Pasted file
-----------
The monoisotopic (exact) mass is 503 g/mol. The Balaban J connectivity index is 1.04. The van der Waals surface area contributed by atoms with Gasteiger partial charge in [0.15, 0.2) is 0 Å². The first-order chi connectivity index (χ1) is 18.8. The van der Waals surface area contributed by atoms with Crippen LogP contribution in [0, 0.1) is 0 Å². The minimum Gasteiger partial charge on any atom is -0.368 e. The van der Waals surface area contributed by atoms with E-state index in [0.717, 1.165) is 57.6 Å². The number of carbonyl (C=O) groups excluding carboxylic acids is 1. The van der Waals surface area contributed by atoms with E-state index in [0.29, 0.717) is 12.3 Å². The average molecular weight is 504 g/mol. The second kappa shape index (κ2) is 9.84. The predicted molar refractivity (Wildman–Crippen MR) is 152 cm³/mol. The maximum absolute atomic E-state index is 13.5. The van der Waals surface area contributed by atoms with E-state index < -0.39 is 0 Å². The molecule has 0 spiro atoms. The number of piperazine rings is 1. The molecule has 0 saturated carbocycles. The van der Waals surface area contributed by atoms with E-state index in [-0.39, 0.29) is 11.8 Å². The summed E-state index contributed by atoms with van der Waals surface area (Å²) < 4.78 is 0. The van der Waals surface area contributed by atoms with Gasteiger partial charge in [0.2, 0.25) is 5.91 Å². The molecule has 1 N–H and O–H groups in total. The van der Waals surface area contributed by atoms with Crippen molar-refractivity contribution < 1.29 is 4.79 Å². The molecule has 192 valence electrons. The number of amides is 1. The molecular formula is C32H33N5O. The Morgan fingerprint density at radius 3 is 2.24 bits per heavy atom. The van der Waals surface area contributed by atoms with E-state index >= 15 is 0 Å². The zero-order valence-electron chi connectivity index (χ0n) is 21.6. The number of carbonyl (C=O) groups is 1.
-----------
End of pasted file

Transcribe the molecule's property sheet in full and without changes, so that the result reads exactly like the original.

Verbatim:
The monoisotopic (exact) mass is 503 g/mol. The Balaban J connectivity index is 1.04. The van der Waals surface area contributed by atoms with Gasteiger partial charge in [0.15, 0.2) is 0 Å². The first-order chi connectivity index (χ1) is 18.8. The van der Waals surface area contributed by atoms with Crippen LogP contribution in [0, 0.1) is 0 Å². The minimum Gasteiger partial charge on any atom is -0.368 e. The van der Waals surface area contributed by atoms with E-state index in [0.717, 1.165) is 57.6 Å². The number of carbonyl (C=O) groups excluding carboxylic acids is 1. The van der Waals surface area contributed by atoms with E-state index in [0.29, 0.717) is 12.3 Å². The average molecular weight is 504 g/mol. The second kappa shape index (κ2) is 9.84. The predicted molar refractivity (Wildman–Crippen MR) is 152 cm³/mol. The maximum absolute atomic E-state index is 13.5. The van der Waals surface area contributed by atoms with E-state index < -0.39 is 0 Å². The molecule has 0 spiro atoms. The number of piperazine rings is 1. The molecule has 0 saturated carbocycles. The van der Waals surface area contributed by atoms with E-state index in [-0.39, 0.29) is 11.8 Å². The summed E-state index contributed by atoms with van der Waals surface area (Å²) < 4.78 is 0. The van der Waals surface area contributed by atoms with Gasteiger partial charge in [0.2, 0.25) is 5.91 Å². The molecule has 1 N–H and O–H groups in total. The van der Waals surface area contributed by atoms with Crippen molar-refractivity contribution < 1.29 is 4.79 Å². The molecule has 192 valence electrons. The number of amides is 1. The molecular formula is C32H33N5O. The Morgan fingerprint density at radius 3 is 2.24 bits per heavy atom. The van der Waals surface area contributed by atoms with E-state index >= 15 is 0 Å². The zero-order valence-electron chi connectivity index (χ0n) is 21.6. The number of carbonyl (C=O) groups is 1.